What are Server-authoritative Realtime Games?
Have you ever wondered how games like VALORANT, Diablo 3, or Dota 2 seem to keep everyone’s characters and actions in-sync, even if the players have differing pings? Behind this well-maintained façade is actually a lot of highly-technical trickery to make things work.
The abovementioned games are from different genres, but share a common trait of being server-authoritative — that is, all actions by players are simulated and validated by the server. Found a way to move way faster than allowed in the game (at least on your client)? Chances are, the game server will not agree on your position and snap you right back where it thinks you should be. The server’s version of the state of the game is the absolute source of truth, and such a model is inherently more secure.
So how is this achieved?
Let’s take a generic FPS game as an example. If I start to move my character, it takes a bit of time before the server gets the data for that action. The server then takes a bit more time to process the action and update the state of things, before broadcasting that “Player A moved forward” to all other players in the match. By the time the other players receive this information, wouldn’t it already be stale?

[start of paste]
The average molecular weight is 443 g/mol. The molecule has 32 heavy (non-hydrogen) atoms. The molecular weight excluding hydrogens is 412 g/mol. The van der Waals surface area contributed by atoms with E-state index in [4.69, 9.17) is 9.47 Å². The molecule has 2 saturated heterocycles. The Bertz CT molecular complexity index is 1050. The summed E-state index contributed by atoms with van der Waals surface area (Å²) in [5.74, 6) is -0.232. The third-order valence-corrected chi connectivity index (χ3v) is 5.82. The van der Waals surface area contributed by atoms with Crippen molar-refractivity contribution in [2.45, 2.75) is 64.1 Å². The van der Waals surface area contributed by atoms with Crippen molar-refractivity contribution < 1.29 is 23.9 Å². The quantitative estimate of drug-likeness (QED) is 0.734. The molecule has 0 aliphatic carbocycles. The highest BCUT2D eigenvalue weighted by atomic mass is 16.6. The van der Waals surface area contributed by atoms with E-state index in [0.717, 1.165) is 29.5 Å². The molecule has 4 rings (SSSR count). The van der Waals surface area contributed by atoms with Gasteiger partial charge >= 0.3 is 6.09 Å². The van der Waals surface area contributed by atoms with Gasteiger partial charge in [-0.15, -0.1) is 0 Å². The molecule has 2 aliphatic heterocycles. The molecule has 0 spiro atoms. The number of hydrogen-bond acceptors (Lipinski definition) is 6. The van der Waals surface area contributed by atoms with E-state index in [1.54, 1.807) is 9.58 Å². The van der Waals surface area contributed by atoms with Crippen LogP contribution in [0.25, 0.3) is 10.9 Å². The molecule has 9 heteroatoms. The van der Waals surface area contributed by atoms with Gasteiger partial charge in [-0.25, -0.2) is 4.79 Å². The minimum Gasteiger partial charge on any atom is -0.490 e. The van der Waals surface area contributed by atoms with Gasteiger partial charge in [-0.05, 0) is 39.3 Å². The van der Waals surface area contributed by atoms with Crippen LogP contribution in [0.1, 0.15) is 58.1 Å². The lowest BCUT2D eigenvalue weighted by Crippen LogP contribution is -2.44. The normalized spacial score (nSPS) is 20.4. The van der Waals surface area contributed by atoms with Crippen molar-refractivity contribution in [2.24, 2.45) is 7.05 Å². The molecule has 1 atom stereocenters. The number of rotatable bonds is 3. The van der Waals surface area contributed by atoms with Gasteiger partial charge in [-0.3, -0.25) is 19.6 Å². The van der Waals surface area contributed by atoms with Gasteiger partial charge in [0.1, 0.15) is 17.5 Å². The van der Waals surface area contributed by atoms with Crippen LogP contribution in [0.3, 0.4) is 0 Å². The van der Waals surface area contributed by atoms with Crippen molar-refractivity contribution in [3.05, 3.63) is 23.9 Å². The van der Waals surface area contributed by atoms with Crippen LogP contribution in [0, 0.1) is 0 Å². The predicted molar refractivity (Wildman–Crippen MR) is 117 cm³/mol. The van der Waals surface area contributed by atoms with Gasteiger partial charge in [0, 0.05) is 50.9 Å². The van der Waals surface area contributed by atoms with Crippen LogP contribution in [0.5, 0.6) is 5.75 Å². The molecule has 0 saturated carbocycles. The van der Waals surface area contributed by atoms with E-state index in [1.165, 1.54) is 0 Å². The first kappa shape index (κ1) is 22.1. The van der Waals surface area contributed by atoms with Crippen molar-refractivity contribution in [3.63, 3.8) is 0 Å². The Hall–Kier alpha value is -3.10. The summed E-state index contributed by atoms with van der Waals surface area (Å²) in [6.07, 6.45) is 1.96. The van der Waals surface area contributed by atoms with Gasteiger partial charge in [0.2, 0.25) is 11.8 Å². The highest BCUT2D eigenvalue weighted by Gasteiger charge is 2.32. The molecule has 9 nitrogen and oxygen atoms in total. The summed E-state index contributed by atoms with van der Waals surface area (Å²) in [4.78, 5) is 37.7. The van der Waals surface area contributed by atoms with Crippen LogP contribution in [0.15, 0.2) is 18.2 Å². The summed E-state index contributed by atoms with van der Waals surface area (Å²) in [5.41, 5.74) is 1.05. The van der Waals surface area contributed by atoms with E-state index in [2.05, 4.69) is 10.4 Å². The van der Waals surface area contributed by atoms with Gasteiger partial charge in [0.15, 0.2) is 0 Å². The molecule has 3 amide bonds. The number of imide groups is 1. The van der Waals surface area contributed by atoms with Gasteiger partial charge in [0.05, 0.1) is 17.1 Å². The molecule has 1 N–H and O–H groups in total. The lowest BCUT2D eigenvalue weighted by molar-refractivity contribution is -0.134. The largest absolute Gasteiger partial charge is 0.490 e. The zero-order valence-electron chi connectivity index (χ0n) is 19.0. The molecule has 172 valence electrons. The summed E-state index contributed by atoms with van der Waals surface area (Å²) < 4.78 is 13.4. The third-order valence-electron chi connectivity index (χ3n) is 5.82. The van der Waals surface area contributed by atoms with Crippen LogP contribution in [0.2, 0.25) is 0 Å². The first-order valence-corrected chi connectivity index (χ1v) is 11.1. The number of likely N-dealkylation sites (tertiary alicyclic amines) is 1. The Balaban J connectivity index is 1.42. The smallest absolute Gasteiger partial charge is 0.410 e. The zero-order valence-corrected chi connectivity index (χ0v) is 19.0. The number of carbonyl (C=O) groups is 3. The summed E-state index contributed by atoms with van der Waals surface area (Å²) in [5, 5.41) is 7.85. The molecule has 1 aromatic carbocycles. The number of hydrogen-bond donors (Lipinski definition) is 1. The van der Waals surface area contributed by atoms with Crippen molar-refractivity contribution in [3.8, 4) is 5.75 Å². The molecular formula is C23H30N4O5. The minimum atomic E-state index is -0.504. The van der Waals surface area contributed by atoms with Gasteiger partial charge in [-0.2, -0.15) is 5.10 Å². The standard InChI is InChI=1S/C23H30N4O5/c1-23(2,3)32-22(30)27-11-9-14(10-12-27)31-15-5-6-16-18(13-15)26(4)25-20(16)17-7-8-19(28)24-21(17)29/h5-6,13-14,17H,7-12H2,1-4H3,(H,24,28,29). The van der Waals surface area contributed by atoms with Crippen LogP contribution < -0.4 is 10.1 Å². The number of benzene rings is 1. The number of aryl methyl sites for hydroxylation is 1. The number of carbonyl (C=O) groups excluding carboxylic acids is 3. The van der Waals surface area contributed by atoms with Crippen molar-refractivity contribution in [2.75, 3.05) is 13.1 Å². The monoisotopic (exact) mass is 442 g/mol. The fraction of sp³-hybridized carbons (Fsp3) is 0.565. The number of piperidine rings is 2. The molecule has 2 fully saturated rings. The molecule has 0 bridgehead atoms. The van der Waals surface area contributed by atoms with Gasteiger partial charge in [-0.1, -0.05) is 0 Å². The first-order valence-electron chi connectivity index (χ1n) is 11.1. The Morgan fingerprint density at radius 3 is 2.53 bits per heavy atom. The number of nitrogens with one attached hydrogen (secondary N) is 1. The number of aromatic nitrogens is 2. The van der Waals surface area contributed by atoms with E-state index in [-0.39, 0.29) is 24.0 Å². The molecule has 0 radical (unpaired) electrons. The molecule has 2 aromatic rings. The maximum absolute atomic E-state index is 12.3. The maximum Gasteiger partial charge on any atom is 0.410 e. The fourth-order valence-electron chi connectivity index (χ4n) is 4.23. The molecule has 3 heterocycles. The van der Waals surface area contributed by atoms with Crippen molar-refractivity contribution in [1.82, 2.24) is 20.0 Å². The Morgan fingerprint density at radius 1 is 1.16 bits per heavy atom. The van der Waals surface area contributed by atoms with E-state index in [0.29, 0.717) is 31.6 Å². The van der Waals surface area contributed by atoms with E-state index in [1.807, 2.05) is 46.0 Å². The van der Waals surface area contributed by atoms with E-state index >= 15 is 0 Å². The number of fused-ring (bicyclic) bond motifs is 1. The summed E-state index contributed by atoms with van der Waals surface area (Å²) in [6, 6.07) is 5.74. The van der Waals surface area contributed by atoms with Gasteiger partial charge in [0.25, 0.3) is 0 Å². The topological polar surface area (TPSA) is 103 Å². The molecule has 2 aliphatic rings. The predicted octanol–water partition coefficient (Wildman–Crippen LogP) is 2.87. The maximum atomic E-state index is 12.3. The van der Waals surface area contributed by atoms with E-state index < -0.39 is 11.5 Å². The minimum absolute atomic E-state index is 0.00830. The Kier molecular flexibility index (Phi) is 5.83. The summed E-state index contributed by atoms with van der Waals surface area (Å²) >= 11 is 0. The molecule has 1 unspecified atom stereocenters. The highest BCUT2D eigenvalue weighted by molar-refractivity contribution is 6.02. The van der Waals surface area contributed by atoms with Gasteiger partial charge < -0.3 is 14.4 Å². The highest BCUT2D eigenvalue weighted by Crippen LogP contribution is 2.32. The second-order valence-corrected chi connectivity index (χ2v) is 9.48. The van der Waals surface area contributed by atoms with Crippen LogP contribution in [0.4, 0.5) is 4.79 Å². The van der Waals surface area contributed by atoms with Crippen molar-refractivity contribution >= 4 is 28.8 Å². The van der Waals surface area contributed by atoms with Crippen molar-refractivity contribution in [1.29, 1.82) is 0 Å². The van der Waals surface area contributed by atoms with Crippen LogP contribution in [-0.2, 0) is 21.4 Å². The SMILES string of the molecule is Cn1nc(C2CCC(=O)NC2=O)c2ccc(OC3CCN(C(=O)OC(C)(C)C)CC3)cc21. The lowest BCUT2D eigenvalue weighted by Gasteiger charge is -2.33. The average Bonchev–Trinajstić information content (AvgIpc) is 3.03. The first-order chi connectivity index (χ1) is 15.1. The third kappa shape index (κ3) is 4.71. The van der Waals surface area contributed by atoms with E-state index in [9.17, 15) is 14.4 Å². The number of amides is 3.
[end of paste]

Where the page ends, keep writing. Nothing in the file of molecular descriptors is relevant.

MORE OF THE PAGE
This is true! What you see on your screen when playing such a game is actually not what the server is seeing at the same point in time. In these games, game time is measured in discrete increments called ticks. What you’re looking at is at least a few ticks behind what the server knows.
How does it still feel “smooth” then? There are 2 factors at play here. The first is that the server updates really quickly. VALORANT game servers, for example, have a tick rate of 128Hz, which means it updates 128 times a second. Consequently, any differences in the game state between 2 consecutive ticks will be very small, and imperceptible to most people. If your latency to the server is high, however, these deviations will become more obvious.
This is where the second trump card comes into play: Client-side prediction. By knowing the past few ticks’ worth of game state and the players’ inputs, the game client can make predictions about where the game entities will be at and behave accordingly. As new data from the server is received, corrections will be made if the predictions are wrong.
The umbrella term for how these things are resolved in a networked game is called Netcode. Here’s a really good explainer by some of the people who worked on it for Overwatch: https://www.youtube.com/watch?v=vTH2ZPgYujQ. Note that “Favor the Shooter” is something specific to them, and not universal when talking about netcode.
So how can I do something similar in my game?
The games I mentioned at the start all have one thing in common: They were created by companies with significant resources. They have highly experienced teams working to make the gameplay as smooth as possible behind the curtain. That’s not something that every game developer has access to.